The Prevalence of Overweight and Obesity among Undergraduate Health Sciences Students
Adderley-Kelly, Beatrice, ABNF Journal
Abstract: Purpose: The purposes of this study were to (1) determine the prevalence of overweight and obesity among female health science college students, and (2) determine if there is a relationship among certain socio-demographic characteristics and overweight and obesity in this population. Research Design: A descriptive correlation design was used to conduct this study. Methods: A convenience sample of 151 undergraduate health science students officially enrolled in College participated in the study. A socio-demographic questionnaire, a digital bathroom scale and a standard tape measure were used for data collection. The socio-demographic questionnaire will be used to obtained demographic data and self report weight and height. The digital bathroom scale and the tape measure were use to obtain measured weight and height respectively, was used to obtain the measured weight and the standard tape measure will be used to obtain the measured height. True body weight will be determined using the Body Mass Index (BMI). Data Analysis: Descriptive statistics including frequencies, percentages and means will be used to describe the characteristics of the sample and to determine the prevalence of overweight and obesity in the sample. Spearman Rho Correlation analysis was conducted to determine the relationship among socio-demographic characteristics and overweight and obesity. ANOVA was calculated to determine if there were differences in BMI based on grade level. Findings: The majority of the sample was female, African American and ranged in age from 18-49 years of age. Over 40% of the sample was overweight or obese (42.8%): 24.3% were classified as overweight with a BMI from 25.1 to 29.6 and 18.4% were classified as obese with a BMI over 30. There was no significant difference in BMI among the participants based on grade level. Family history and age were positively correlated with BMI. Conclusion: The results of this study indicate important if not conclusive evidence that overweight and obesity exist among the sample of predominantly female, African American undergraduate health science students. More research is needed in this area and should include other variables such as childhood obesity, and dietary patterns. Implications: Obesity is associated with many significant health problems. Health care providers should screen for obesity using the body mass index.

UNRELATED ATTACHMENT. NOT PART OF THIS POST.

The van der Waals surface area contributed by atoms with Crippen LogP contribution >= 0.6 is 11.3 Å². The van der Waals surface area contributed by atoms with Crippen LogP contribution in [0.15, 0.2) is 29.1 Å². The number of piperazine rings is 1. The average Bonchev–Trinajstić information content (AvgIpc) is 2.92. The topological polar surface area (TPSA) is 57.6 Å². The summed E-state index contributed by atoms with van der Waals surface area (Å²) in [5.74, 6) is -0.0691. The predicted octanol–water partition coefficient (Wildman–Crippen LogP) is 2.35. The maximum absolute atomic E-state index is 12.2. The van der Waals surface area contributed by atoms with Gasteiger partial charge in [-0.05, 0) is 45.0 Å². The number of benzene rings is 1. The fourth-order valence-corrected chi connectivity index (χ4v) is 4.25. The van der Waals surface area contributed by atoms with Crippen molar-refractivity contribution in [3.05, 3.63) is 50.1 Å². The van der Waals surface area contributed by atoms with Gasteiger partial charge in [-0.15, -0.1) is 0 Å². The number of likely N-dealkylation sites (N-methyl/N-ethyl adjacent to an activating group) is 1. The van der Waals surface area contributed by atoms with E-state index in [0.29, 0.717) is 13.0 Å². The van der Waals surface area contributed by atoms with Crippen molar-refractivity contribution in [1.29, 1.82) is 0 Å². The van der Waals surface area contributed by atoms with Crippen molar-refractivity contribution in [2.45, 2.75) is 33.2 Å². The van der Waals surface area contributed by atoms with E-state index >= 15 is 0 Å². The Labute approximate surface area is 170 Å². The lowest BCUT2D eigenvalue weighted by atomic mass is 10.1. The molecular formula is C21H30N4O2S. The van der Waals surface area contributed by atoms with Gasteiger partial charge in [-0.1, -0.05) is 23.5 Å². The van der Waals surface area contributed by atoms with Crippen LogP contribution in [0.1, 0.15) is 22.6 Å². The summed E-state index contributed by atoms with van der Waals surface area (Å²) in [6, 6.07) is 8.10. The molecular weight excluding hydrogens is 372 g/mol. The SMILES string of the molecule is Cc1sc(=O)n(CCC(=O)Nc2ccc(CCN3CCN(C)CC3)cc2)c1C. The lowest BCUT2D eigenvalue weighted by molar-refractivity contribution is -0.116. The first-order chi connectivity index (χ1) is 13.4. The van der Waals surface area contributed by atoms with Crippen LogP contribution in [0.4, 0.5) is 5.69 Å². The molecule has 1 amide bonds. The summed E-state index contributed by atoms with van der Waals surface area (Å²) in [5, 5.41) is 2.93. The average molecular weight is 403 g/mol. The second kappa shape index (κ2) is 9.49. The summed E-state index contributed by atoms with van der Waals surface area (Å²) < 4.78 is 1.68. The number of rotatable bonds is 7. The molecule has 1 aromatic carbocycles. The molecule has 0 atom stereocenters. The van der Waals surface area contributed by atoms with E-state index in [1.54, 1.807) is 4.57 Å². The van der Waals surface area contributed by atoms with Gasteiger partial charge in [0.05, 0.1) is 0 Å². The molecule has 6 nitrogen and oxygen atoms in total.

Key Words: Overweight, Obesity, Undergraduate Students, Health Science Students.
The prevalence of overweight and obesity is increasing world wide at an alarming rate in both developing and developed countries. An estimated 129.6 million (64%) of Americans or 64% are overweight or obese. The greatest increase in the prevalence of obesity most recently has been reported in young adults 18 to 29 years. More than half of adult U.S. women are overweight and more are obese. Although rates of overweight and obesity have increased for all groups in society, African Americans are disproportionately affected.
According to the secretary of Health and Human Services (2005), the obesity epidemic is one of the major health challenges facing our nation and the African American communities are highly affected by this disease and its health consequences (U.S. Department of Health and Human Services). Obesity plays a significant role in causing poor health in women, negatively affecting quality of life and shortening quantity of life. African American women suffer from obesity at an alarming disproportionate rate when compared to women of other races. According to current statistics, between 50 and 66% of African American women can be classified as being overweight (Black Womens Health, 2002). Further, among African Americans, the proportion of women who are obese is 80 percent higher than the proportion of men who are obese. This increased prevalence of obesity among African American women makes it likely that they bear a disproportionate burden of co-morbidities attributable to obesity, such as diabetes, hypertension, and hyperlipidemia (Dietz, 1998)
One of the national objectives of 2010 is to reduce the prevalence of obesity among adults to less than 15 percent. …